Hey, rat, move over under those floorboards and let me join the party.

That's about it.
Love Maddie x

Thursday, 4 December 2008

Of mice and men

There is something dead in my house. It smells and I can't find it. Yesterday, three large black flies starting doing a dance around the table lamp. The cats are going crazy, chasing after fly shadows and strangely attracted to one of the living room walls. I think there might be a dead mouse inside it, rotting away. But Mr Grigg says this is not possible as the walls are several feet thick. However, I read once that mice can get in the smallest of bloody holes. So who knows? And we do have the Little Nipper up in the attic, just above the living room wall, which is catching a mouse a day. Maybe the smell emanates from the one that got away, or at least thought it did. Before the poison set in. As long as the bloody rats aren't back, that's all I care about.
Working at the Death Star today, I took my rather fetching purple Hawkshead cardigan off. I discovered the jumper I had on underneath was inside out. I slipped off to the loo to change. Don't know why, but I told a complete stranger what had happened.
'Ooh, you can't change it back now. It's bad luck. My nan used to say you had to wear it like that all day.'
And do you know? I bloody did. I am not superstitious but yet I am. If I see a magpie I will salute very firmly, say 'Mr Magpie' and then frantically look for another one. Two for joy rather than one for sorrow. And I'll make someone else pick up a knife I have dropped on the floor. And if I bang my elbow I have to bang the other one (now that's just being stupid). Anyway, I've been sweltering all day. Good luck? Bollocks.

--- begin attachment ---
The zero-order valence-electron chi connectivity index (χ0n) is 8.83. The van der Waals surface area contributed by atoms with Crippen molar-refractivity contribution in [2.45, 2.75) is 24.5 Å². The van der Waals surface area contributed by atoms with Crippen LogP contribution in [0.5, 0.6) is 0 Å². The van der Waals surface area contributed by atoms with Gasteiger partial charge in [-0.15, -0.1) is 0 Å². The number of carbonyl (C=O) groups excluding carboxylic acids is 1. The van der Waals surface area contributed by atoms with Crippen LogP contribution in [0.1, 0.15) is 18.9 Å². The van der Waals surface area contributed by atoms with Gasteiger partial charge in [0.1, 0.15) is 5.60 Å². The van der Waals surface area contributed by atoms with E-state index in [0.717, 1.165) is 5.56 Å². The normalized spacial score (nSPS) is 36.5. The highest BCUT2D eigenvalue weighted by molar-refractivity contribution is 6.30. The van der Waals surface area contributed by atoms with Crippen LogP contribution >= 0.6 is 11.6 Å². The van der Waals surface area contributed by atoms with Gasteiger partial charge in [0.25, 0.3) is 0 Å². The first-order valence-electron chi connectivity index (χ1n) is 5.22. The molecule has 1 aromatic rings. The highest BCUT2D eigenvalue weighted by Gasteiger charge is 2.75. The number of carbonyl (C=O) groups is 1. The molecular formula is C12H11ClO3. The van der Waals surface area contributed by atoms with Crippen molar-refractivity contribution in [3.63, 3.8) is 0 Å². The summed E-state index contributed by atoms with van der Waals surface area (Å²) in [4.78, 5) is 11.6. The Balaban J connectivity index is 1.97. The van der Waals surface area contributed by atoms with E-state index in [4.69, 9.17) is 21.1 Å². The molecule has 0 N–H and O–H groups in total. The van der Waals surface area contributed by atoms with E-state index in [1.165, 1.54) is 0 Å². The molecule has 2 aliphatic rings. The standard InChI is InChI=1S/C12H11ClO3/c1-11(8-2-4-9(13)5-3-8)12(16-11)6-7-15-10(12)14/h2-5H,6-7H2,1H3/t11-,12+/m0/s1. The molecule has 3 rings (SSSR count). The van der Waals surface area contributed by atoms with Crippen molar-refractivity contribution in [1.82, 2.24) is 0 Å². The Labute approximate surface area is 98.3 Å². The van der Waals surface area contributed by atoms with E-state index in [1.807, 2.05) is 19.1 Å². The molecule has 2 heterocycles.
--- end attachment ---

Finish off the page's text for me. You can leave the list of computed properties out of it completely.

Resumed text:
Mr Grigg is now walking around behind me, looking for holes in the walls and tapping them, Basil Fawlty-style. Men!
That's about it
Love Maddie x

Monday, 1 December 2008

Bah, Medley Schmedley

You're at a ball in your best dress and dolly shoes. You're watching everyone on the dance floor. Sniggering at the man who can't dance and his partner doing his best to look the other way. You're umming and ahhing about getting up and doing your thing. The Temptations start up with Get Ready, you take to the dance floor and get into the swing, albeit a bit self consciously. Your confidence grows as you mouth along to the chorus. And then it changes into bloody Junior Walker and the All Stars. Bugger.
Then you're 17 again when Abba's Dancing Queen starts up. But just when you were least expecting it it slips up a gear into Gimme, Gimme, Gimme a Man After Bloody Midnight.
Medleys. I hate them. Jive Bunny have a lot to answer for. Mr Grigg was so enraged at Saturday's ball he had words with the DJ. The response was: 'I've been doing this 20 years mate. I know what gets people dancing.' Mr Grigg promptly told him he's been dancing for more than twice that long and the DJ's choice of music was 'f..ing' rubbish. Not surprisingly, every record after that was a medley.
A leisurely morning followed, with cooked breakfast in the village hall, courtesy of a local group raising money for the football field. The hall was packed. Kids were running everywhere like rats without the Pied Piper as snow flakes fell outside. When the WI went into the hall this morning to decorate for Christmas, the key for under the stage was missing. Much cursing ensued, apparently, and they had to go in from outside, forming a human chain in the frost to pass the decorations back through into the main hall.
This evening, just before sunset, woodsmoke wafts from the chimneys, creating a long, low, white cloud running the length of the village. Cars are iced up, the grass is frosting and I pray for snow in the morning so I don't have to go into the office.
That's about it
Love Maddie x